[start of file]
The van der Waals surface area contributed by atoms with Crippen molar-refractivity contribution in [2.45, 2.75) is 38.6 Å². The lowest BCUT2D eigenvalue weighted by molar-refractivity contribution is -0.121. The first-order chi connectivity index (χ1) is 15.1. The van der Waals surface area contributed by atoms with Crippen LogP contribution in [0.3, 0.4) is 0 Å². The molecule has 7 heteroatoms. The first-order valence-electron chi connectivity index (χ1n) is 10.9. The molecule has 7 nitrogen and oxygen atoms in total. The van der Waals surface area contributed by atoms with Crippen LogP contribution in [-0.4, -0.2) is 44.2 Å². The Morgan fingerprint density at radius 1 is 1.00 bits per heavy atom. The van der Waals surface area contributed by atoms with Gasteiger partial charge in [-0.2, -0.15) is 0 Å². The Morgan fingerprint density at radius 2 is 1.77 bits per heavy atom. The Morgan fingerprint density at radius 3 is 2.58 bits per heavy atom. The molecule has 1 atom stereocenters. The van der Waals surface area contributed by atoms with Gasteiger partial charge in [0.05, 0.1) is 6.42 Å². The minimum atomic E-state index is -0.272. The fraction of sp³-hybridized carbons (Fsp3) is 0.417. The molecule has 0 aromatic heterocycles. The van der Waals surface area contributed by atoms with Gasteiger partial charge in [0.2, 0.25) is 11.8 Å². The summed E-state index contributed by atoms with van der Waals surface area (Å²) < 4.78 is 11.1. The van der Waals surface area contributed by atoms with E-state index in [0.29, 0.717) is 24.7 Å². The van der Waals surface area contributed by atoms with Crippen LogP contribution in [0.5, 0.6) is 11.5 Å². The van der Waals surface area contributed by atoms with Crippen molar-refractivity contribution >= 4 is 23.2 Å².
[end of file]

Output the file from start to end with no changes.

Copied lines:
The van der Waals surface area contributed by atoms with Crippen molar-refractivity contribution in [2.45, 2.75) is 38.6 Å². The lowest BCUT2D eigenvalue weighted by molar-refractivity contribution is -0.121. The first-order chi connectivity index (χ1) is 15.1. The van der Waals surface area contributed by atoms with Crippen LogP contribution in [0.3, 0.4) is 0 Å². The molecule has 7 heteroatoms. The first-order valence-electron chi connectivity index (χ1n) is 10.9. The molecule has 7 nitrogen and oxygen atoms in total. The van der Waals surface area contributed by atoms with Crippen LogP contribution in [-0.4, -0.2) is 44.2 Å². The Morgan fingerprint density at radius 1 is 1.00 bits per heavy atom. The van der Waals surface area contributed by atoms with Gasteiger partial charge in [-0.2, -0.15) is 0 Å². The Morgan fingerprint density at radius 2 is 1.77 bits per heavy atom. The Morgan fingerprint density at radius 3 is 2.58 bits per heavy atom. The molecule has 1 atom stereocenters. The van der Waals surface area contributed by atoms with Gasteiger partial charge in [0.05, 0.1) is 6.42 Å². The minimum atomic E-state index is -0.272. The fraction of sp³-hybridized carbons (Fsp3) is 0.417. The molecule has 0 aromatic heterocycles. The van der Waals surface area contributed by atoms with Gasteiger partial charge in [0.2, 0.25) is 11.8 Å². The summed E-state index contributed by atoms with van der Waals surface area (Å²) < 4.78 is 11.1. The van der Waals surface area contributed by atoms with E-state index in [0.29, 0.717) is 24.7 Å². The van der Waals surface area contributed by atoms with Crippen LogP contribution in [0.5, 0.6) is 11.5 Å². The van der Waals surface area contributed by atoms with Crippen molar-refractivity contribution >= 4 is 23.2 Å².